that prompts soulÂ searching about whether we, as a nation, are
addicted, or ill or weak (in part; sometimes; and probably not).
I can't answer the big questions about the nation's mental health.
But I can tell you what it's like to go onto antidepressants - and to
come off them.
(for a fantastic illustration of that, see this comic). I agree with that 100%.
I also totally believe that medication can be really helpful in treating depression, and that there shouldn't be any
stigma attached to taking drugs that help you to manage any mental illness. I'm not sure I entirely agree
that a corollary argument - that you should never question the use of medication for depression - is right.
I am pretty much only talking about depression and anxiety here, rather than any other mental illness,
because that's the only one I have personal experience of. I want to make that clear because I often see
'mental illness' bandied about as if schizophrenia and OCD and bipolar are pretty much the same and can be
treated the same way. They can't. Often different people with the exact same diagnosis need very different
treatments - that's one area where the analogy with physical illness breaks down.
189,851 people were diagnosed with depression for
the first time between 1993 and 2005, and almost
80% of them were prescribed anti-depressants. Was
that the best possible treatment for every single one
of those people? Probably not, let's face it.
When I was prescribed
What I do remember is him carefully outlining what the experience of starting to take these drugs would be like
- the likely side effects and feelings - and when I should come back in. So when I felt the leg tremors and the
night sweats and the other side effects I didn't panic and stop before I'd started because I was expecting
them, and I'd been told they wouldn't last more than a few weeks.
And at some point, gradually, they stopped, and the moodÂ altering properties kicked in, and slowly things
began to feel better. And I became one of the millions of people picking up my prescription. Coming off was
a different matter.
I knew it was going to be unpleasant because I can be disorganised and sometimes I'd forget to take my pills.
One day off would be ok, but after two I would start to feel ill, like the edge of a really bad flu. I'd flush hot
and then cold. My skin got clammy. I felt sick. I got strange sensations in my head like electric shocks, or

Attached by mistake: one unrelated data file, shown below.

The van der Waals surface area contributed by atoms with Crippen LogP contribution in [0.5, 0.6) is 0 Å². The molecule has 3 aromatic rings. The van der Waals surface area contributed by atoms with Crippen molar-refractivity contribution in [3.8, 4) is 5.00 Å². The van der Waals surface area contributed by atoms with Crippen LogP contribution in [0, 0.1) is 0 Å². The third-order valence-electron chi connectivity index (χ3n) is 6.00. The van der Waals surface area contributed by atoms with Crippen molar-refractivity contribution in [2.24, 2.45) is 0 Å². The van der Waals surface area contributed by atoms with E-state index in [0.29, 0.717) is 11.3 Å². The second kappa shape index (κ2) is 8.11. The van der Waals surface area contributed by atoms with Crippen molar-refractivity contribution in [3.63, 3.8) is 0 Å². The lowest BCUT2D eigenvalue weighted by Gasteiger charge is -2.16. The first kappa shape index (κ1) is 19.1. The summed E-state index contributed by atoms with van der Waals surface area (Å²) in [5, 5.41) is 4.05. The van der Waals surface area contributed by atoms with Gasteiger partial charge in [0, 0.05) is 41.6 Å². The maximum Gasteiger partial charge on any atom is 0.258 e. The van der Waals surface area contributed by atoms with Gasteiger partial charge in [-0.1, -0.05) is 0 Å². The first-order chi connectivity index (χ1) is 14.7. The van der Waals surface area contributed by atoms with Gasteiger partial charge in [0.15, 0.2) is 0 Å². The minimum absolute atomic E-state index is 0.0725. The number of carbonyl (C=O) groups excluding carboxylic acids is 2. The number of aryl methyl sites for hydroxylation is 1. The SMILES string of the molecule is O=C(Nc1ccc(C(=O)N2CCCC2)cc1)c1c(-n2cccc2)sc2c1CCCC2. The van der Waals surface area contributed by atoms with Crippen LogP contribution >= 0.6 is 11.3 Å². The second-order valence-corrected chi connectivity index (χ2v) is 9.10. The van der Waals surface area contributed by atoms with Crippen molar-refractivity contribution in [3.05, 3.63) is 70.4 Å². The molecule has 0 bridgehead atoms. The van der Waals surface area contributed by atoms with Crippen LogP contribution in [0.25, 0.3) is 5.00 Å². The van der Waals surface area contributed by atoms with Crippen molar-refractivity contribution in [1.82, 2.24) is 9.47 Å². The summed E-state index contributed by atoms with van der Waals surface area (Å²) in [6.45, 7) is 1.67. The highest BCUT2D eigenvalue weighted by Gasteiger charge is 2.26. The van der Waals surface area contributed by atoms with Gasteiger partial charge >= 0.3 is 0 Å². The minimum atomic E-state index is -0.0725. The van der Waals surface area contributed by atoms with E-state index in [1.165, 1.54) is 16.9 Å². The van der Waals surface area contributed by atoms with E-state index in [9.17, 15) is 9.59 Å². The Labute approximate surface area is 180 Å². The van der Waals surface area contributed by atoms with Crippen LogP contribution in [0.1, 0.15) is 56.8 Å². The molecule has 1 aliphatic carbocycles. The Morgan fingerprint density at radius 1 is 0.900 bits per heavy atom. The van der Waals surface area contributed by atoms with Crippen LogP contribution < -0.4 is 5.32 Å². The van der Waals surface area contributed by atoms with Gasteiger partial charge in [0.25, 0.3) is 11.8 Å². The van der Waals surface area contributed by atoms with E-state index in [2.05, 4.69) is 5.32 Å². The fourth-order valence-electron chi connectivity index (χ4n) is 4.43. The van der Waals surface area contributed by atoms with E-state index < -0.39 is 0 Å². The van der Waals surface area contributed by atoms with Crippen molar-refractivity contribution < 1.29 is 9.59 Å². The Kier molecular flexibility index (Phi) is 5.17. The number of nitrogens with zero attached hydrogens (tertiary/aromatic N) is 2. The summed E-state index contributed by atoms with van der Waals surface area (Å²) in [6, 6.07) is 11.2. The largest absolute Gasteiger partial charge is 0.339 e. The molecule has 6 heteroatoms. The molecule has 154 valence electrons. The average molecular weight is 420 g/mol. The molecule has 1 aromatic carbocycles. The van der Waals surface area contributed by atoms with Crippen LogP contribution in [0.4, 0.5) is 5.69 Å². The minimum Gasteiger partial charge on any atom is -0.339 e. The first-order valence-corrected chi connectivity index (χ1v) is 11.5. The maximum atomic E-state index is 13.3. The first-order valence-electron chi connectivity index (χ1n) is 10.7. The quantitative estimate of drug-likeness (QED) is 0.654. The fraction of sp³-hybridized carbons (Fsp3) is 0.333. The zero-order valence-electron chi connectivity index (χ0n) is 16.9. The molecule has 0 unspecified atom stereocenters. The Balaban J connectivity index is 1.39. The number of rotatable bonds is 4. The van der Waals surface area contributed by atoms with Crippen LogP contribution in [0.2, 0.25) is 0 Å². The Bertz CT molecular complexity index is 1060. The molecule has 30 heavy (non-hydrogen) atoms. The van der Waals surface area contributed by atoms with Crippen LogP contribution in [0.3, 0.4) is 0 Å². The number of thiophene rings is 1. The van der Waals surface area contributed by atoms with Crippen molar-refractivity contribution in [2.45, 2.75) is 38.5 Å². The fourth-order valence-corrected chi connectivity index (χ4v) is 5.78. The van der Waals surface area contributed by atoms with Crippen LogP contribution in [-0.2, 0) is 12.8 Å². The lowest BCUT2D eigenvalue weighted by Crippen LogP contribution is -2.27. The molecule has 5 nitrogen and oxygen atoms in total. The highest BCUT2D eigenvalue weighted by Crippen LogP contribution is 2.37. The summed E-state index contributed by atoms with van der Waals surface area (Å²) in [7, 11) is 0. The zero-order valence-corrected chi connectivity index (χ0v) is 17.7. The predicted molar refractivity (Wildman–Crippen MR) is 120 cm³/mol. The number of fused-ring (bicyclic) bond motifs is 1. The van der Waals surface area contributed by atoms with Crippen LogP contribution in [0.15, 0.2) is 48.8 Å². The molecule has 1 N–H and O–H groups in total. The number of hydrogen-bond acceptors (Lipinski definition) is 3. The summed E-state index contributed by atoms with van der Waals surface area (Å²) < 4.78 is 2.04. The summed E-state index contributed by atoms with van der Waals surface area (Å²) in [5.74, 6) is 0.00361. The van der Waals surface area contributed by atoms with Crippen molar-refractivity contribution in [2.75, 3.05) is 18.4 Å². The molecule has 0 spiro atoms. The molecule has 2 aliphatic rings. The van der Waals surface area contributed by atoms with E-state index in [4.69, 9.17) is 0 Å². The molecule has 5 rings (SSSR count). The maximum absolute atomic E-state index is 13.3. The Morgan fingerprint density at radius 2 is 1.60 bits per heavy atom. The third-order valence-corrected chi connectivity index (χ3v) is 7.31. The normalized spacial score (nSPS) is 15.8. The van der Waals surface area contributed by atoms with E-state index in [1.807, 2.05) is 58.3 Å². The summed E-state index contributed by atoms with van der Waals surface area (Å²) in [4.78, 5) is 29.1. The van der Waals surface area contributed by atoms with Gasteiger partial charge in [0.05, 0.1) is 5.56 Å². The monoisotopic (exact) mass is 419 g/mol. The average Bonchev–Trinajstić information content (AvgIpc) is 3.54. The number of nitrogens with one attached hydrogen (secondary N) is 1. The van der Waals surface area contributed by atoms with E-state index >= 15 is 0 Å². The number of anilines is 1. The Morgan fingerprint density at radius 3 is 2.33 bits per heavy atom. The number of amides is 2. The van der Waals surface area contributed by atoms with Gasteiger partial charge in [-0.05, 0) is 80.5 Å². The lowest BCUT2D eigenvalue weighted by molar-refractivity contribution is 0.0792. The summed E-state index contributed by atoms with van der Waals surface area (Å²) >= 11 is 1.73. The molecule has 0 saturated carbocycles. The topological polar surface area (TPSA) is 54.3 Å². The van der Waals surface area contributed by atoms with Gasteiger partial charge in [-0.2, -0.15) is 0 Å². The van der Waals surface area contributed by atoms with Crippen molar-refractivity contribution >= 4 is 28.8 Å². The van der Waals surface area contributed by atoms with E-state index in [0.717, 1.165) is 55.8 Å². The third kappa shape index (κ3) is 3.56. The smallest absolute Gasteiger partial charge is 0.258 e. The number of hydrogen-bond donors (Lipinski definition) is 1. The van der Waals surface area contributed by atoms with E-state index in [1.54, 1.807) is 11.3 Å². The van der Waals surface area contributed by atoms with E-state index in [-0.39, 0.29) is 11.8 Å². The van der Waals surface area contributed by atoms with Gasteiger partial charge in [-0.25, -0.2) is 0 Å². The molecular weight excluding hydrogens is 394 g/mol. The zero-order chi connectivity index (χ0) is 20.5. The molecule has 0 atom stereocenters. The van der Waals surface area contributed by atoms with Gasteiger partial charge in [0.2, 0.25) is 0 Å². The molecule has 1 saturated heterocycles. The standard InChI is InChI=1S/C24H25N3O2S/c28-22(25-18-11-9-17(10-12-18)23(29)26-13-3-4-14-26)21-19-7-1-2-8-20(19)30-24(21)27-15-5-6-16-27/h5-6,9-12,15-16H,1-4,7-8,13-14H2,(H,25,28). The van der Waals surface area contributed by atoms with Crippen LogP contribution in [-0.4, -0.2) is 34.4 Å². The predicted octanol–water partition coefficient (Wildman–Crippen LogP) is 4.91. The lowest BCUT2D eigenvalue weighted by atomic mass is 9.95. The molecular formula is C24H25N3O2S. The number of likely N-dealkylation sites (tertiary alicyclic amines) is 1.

feeling like when I moved my head too quickly or blinked my head was full of iron filings that shuffled around
in reaction to the movement.
The worst time was when I forgot to take them with me over Christmas, and my partner had to drive me to
a chemist on Boxing day, after 5 days medication Âfree, sweating and shaking and permanently on the edge of
tears, to get an emergency prescription.
To be fair, you are told not to just stop taking antidepressants. When I decided, for a variety of reasons, to
stop taking them, I was advised to gradually cut the dose in half, then half again and so on to make it
easier. It must have made it a little easier, but I was shocked about the extent to which I still felt all of the
It took me several months to come off and there were loads of times I almost stopped and just went back up
to my full dose because I was finding it so difficult to cope with feeling as if I had flu.
I wanted information about how long this might last. About whether most people got the same effects.
Whether there might be others. I couldn't find them. The most I could get was anecdotal evidence from
people on forums, and vague lists of side effects along with the mantra that it differs from person to person.
A more cynical person might imply here that the huge companies which produce these drugs have more to
gain from being upfront about the initial side effects than the effects of discontinuation.
I was only really able to come off because I had a supportive workplace, which let me work from home or take
days off when I was struggling, and because I had found, and been seeing for while, a fantastic counsellor.
That puts me in a small, incredibly lucky, minority. How many people can never access decent talking therapies
and are left to struggle on with medication which helps a little but doesn't cure?
Any health service - any government, essentially - which really cared about the wellbeing of the people living
in that country would invest hugely in providing talking therapies and other alternatives. Ours doesn't.